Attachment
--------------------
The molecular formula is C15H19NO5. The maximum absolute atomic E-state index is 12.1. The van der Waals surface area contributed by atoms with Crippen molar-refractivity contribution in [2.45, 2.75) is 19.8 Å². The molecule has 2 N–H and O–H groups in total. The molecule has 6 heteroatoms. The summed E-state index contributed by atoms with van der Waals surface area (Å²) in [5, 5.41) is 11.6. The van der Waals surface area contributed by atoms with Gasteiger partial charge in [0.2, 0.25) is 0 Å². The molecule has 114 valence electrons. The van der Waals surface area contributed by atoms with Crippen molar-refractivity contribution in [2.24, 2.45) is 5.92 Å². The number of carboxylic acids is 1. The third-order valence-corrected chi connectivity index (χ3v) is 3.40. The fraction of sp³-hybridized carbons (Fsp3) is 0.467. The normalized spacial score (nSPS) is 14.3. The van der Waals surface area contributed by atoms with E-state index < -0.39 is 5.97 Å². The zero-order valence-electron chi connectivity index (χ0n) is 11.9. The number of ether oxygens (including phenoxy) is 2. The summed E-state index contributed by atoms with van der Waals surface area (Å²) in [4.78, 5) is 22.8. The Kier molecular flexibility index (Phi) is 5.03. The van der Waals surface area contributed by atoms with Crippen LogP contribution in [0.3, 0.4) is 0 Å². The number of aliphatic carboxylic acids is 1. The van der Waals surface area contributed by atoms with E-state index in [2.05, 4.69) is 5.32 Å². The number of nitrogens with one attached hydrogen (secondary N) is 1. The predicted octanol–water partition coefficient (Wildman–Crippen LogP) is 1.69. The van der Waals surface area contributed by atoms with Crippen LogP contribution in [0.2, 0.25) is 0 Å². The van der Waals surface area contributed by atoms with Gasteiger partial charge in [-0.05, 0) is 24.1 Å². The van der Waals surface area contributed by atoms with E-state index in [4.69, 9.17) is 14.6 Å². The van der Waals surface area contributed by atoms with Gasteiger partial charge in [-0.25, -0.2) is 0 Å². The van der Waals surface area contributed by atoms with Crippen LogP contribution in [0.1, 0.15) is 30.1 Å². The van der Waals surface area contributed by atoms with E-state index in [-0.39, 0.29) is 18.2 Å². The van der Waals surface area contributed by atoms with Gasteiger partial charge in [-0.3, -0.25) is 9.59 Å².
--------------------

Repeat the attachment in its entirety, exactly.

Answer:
The molecular formula is C15H19NO5. The maximum absolute atomic E-state index is 12.1. The van der Waals surface area contributed by atoms with Crippen molar-refractivity contribution in [2.45, 2.75) is 19.8 Å². The molecule has 2 N–H and O–H groups in total. The molecule has 6 heteroatoms. The summed E-state index contributed by atoms with van der Waals surface area (Å²) in [5, 5.41) is 11.6. The van der Waals surface area contributed by atoms with Gasteiger partial charge in [0.2, 0.25) is 0 Å². The molecule has 114 valence electrons. The van der Waals surface area contributed by atoms with Crippen molar-refractivity contribution in [2.24, 2.45) is 5.92 Å². The number of carboxylic acids is 1. The third-order valence-corrected chi connectivity index (χ3v) is 3.40. The fraction of sp³-hybridized carbons (Fsp3) is 0.467. The normalized spacial score (nSPS) is 14.3. The van der Waals surface area contributed by atoms with E-state index < -0.39 is 5.97 Å². The zero-order valence-electron chi connectivity index (χ0n) is 11.9. The number of ether oxygens (including phenoxy) is 2. The summed E-state index contributed by atoms with van der Waals surface area (Å²) in [4.78, 5) is 22.8. The Kier molecular flexibility index (Phi) is 5.03. The van der Waals surface area contributed by atoms with Crippen LogP contribution in [0.3, 0.4) is 0 Å². The number of aliphatic carboxylic acids is 1. The van der Waals surface area contributed by atoms with E-state index in [2.05, 4.69) is 5.32 Å². The number of nitrogens with one attached hydrogen (secondary N) is 1. The predicted octanol–water partition coefficient (Wildman–Crippen LogP) is 1.69. The van der Waals surface area contributed by atoms with Crippen LogP contribution in [0.2, 0.25) is 0 Å². The van der Waals surface area contributed by atoms with Gasteiger partial charge in [-0.05, 0) is 24.1 Å². The van der Waals surface area contributed by atoms with E-state index in [4.69, 9.17) is 14.6 Å². The van der Waals surface area contributed by atoms with Gasteiger partial charge in [-0.25, -0.2) is 0 Å². The van der Waals surface area contributed by atoms with Crippen LogP contribution in [0.1, 0.15) is 30.1 Å². The van der Waals surface area contributed by atoms with E-state index in [-0.39, 0.29) is 18.2 Å². The van der Waals surface area contributed by atoms with Gasteiger partial charge in [-0.3, -0.25) is 9.59 Å².